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1950-59 EQUIPMENT PHOTOS (Page 3)
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Detroit D.S.R. (Department of Street Railways)
GM "OLD-LOOK" COACHES – MODEL TDH-5105
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HISTORY FOOTNOTE:  The 8-story former Wayne County Savings Bank Boulevard Building in
the background—known today as the Lakeshore Building—opened as the Ford Motor Company Sales and
Service Building in 1913.  When Ford vacated the building in 1919, the bank moved in and renamed it.
After the bank moved out, the building went through an extensive reconstruction during the mid-'60s,
stripping the facade of all of its terra-cotta facing and replacing it with an aggregate facade.  The State
of Michigan moved into the building after the renovation, housing its Labor Department, and
remained there until 2000.  The building was bought by Lakeshore Engineering Services, Inc. in 2005.
[photo courtesy of the Carl D. Dutch transit photo collection]
HISTORY FOOTNOTE: Vita-Boy was one of over twenty potato chip manufacturers located within
the city of Detroit during the 1940's-1960's.  Of the local potato chip makers at that time, including
Wolverine, Krun-Chee, Everkrisp, Mello Crisp, Twin Pines, Vita-Boy and New Era, only Better Made
Potato Chips still remains today as a Detroit-based owned and operated potato chip company.
[slide-photo reproduction courtesy of Stan Sycko]
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This photo zooms in on the front driver's compartment area of a DSR TDH-5105 Old-Look
coach.  Clearly visible is the large Thermo-Matic heating and ventilation system blower unit that
was located directly above the driver's compartment.  The soft pastel color decor of pink, light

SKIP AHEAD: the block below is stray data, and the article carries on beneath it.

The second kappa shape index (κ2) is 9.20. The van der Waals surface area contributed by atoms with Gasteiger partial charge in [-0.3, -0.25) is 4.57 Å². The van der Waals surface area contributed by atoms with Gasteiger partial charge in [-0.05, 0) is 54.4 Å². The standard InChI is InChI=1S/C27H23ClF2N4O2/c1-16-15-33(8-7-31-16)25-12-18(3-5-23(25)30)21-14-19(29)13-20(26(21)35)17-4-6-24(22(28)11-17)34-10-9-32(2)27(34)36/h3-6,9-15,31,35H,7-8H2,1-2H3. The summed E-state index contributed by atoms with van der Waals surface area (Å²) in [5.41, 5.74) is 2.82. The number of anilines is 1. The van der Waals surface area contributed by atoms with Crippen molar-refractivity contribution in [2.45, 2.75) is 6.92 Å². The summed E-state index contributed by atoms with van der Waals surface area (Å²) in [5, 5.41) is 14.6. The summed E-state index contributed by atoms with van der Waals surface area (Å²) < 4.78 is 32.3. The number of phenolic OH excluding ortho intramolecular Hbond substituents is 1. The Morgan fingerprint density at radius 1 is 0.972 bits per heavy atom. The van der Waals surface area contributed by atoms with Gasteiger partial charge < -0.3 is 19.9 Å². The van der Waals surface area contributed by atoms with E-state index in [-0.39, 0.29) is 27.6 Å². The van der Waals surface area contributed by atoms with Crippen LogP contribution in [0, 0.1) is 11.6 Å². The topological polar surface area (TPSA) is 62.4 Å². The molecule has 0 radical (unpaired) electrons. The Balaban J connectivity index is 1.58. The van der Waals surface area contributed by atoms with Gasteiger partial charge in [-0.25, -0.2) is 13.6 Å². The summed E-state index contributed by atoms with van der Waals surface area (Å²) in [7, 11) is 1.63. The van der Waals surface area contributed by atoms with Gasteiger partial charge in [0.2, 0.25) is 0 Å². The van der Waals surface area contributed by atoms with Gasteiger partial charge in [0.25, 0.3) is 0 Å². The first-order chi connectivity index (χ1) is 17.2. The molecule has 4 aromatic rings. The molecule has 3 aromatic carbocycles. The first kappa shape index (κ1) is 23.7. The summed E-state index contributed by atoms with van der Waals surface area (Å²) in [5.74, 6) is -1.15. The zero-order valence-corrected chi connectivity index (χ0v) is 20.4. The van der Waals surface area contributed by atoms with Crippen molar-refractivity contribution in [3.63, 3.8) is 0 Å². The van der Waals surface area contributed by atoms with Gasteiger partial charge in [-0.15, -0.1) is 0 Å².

grey-green, glades green and medium gray would continue on subsequent fleets, however,
National Seating Co. seats would now be used beginning with the 1956 deliveries
(#1331–f.).
[site-owner's collection photo, courtesy of the Schramm photos collection]
With all of the DSR PCC streetcar lines having now been converted over to GM diesel buses, an
additional fleet of these large-capacity coaches would be purchased to retire all of the small-size
Fords, Transits and most of the Checker coaches.  On August 21, 1957, delivery would begin on
the last 75 Old Looks (#1481-1555), bringing to 355 the total number of TDH-5105's purchased
by the DSR—most of which were utilized on heavy local and express routes.  Although almost
identical to the later previous fleets, one minor noticeable change included a RCA ribbed "gray"
mottled (spotted-color) rubber flooring instead of the ribbed RCA "green" rubber flooring.
[site-owner's collection photo, courtesy of the Schramm photo collection]
A second fleet of 75 TDH-5105's (#1226-1300) began arriving on January 12, 1954, in time to
begin the first conversion of the PCC's to buses on Jefferson Avenue on February 7, 1954.  The
5105 was the DSR's first 102" wide coach, and came equipped with a six-cylinder 6-71 Detroit
Diesel engine and a 2-speed GM/Allison V-drive hydraulic (automatic) transmission.  The fleet
arrived sporting the DSR livery of cream with red trim.  Like the GM TDH-4008's  delivered in